JOURNAL ARTICLE
RESEARCH SUPPORT, NON-U.S. GOV'T
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The tubarial salivary glands: A potential new organ at risk for radiotherapy.

INTRODUCTION: The presence of previously unnoticed bilateral macroscopic salivary gland locations in the human nasopharynx was suspected after visualization by positron emission tomography/computed tomography with prostate-specific membrane antigen ligands (PSMA PET/CT). We aimed to elucidate the characteristics of this unknown entity and its potential clinical implications for radiotherapy.

MATERIALS AND METHODS: The presence and configuration of the PSMA-positive area was evaluated in a retrospective cohort of consecutively scanned patients with prostate or urethral gland cancer (n = 100). Morphological and histological characteristics were assessed in a human cadaver study (n = 2). The effect of radiotherapy (RT) on salivation and swallowing was retrospectively investigated using prospectively collected clinical data from a cohort of head-neck cancer patients (n = 723). With multivariable logistic regression analysis, the association between radiotherapy (RT) dose and xerostomia or dysphagia was evaluated.

RESULTS: All 100 patients demonstrated a demarcated bilateral PSMA-positive area (average length 4 cm). Histology and 3D reconstruction confirmed the presence of PSMA-expressing, predominantly mucous glands with multiple draining ducts, predominantly near the torus tubarius. In the head-neck cancer patients, the mean RT dose to the gland area was significantly associated with physician-rated post-treatment xerostomia and dysphagia ≥ grade 2 at 12 months (0.019/gy, 95%CI 0.005-0.033, p = .007; 0.016/gy, 95%CI 0.001-0.031, p = .036). Follow-up at 24 months had similar results.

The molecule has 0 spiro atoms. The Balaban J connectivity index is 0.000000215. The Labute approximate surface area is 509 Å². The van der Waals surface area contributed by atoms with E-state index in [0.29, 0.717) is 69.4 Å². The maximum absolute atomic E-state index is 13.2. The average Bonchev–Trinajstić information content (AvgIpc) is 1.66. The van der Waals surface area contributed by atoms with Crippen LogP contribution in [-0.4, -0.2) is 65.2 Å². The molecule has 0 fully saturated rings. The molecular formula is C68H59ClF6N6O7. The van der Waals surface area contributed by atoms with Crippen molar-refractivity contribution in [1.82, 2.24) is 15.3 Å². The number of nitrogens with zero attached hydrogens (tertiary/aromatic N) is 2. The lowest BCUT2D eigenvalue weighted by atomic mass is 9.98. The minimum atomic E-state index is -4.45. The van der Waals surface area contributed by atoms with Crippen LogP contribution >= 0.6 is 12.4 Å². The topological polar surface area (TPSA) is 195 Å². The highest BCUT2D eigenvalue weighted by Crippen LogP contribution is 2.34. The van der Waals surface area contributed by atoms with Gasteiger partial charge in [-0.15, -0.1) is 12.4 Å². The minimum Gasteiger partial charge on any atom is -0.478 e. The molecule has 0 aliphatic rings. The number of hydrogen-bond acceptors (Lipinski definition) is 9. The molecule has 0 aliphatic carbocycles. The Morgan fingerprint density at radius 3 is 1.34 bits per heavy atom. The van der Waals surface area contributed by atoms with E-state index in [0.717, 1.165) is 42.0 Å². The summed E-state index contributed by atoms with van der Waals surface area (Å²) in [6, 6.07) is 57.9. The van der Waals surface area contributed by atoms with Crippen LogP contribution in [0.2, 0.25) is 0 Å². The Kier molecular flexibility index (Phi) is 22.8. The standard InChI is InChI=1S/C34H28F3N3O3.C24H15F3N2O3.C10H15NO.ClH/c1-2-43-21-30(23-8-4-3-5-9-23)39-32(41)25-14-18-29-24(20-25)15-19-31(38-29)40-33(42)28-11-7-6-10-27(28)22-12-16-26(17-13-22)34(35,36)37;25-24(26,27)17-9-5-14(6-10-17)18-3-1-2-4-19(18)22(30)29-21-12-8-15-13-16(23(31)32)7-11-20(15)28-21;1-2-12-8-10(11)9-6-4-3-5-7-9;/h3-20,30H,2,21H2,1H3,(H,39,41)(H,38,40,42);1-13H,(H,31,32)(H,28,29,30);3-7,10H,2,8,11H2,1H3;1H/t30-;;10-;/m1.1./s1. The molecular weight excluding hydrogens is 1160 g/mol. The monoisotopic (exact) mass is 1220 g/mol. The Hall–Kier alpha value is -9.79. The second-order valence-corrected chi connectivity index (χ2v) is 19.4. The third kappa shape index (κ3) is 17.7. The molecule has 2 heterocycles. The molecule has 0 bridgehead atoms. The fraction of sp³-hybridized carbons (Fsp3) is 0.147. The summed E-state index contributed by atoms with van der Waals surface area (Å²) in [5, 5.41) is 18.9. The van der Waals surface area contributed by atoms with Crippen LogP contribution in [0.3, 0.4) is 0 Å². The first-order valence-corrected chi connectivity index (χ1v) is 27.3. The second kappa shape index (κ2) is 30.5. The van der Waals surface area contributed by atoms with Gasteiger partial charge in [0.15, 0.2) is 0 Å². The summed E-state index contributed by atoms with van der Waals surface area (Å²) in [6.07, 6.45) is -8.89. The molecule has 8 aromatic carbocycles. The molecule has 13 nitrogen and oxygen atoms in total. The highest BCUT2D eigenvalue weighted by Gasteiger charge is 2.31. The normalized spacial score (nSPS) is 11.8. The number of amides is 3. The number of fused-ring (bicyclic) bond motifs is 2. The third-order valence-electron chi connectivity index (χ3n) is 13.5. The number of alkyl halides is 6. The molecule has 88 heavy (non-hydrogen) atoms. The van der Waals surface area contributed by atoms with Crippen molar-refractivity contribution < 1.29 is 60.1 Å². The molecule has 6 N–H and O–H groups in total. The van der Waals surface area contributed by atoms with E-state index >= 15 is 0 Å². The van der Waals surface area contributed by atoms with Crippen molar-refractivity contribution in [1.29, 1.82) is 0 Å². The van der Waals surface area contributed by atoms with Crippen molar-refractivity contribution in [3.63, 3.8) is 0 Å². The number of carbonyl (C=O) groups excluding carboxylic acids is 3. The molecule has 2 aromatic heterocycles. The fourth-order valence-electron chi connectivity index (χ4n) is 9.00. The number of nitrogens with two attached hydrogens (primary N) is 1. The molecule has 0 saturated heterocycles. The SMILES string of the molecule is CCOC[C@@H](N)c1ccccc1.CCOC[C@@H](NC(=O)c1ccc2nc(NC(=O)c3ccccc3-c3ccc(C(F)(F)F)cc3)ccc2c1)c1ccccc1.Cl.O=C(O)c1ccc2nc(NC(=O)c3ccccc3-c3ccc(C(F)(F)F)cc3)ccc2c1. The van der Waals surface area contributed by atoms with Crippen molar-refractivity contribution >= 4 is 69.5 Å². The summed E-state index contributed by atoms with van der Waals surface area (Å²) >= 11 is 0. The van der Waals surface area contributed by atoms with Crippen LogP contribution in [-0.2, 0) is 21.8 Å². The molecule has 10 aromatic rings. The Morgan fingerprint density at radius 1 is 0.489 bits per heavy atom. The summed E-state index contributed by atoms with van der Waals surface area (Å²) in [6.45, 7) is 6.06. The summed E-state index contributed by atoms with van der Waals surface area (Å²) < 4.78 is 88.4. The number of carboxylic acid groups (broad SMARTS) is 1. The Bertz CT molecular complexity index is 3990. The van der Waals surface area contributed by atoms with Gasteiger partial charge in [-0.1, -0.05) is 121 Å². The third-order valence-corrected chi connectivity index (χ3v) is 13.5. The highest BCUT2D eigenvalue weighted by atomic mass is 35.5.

CONCLUSION: The human body contains a pair of previously overlooked and clinically relevant macroscopic salivary gland locations, for which we propose the name tubarial glands. Sparing these glands in patients receiving RT may provide an opportunity to improve their quality of life.

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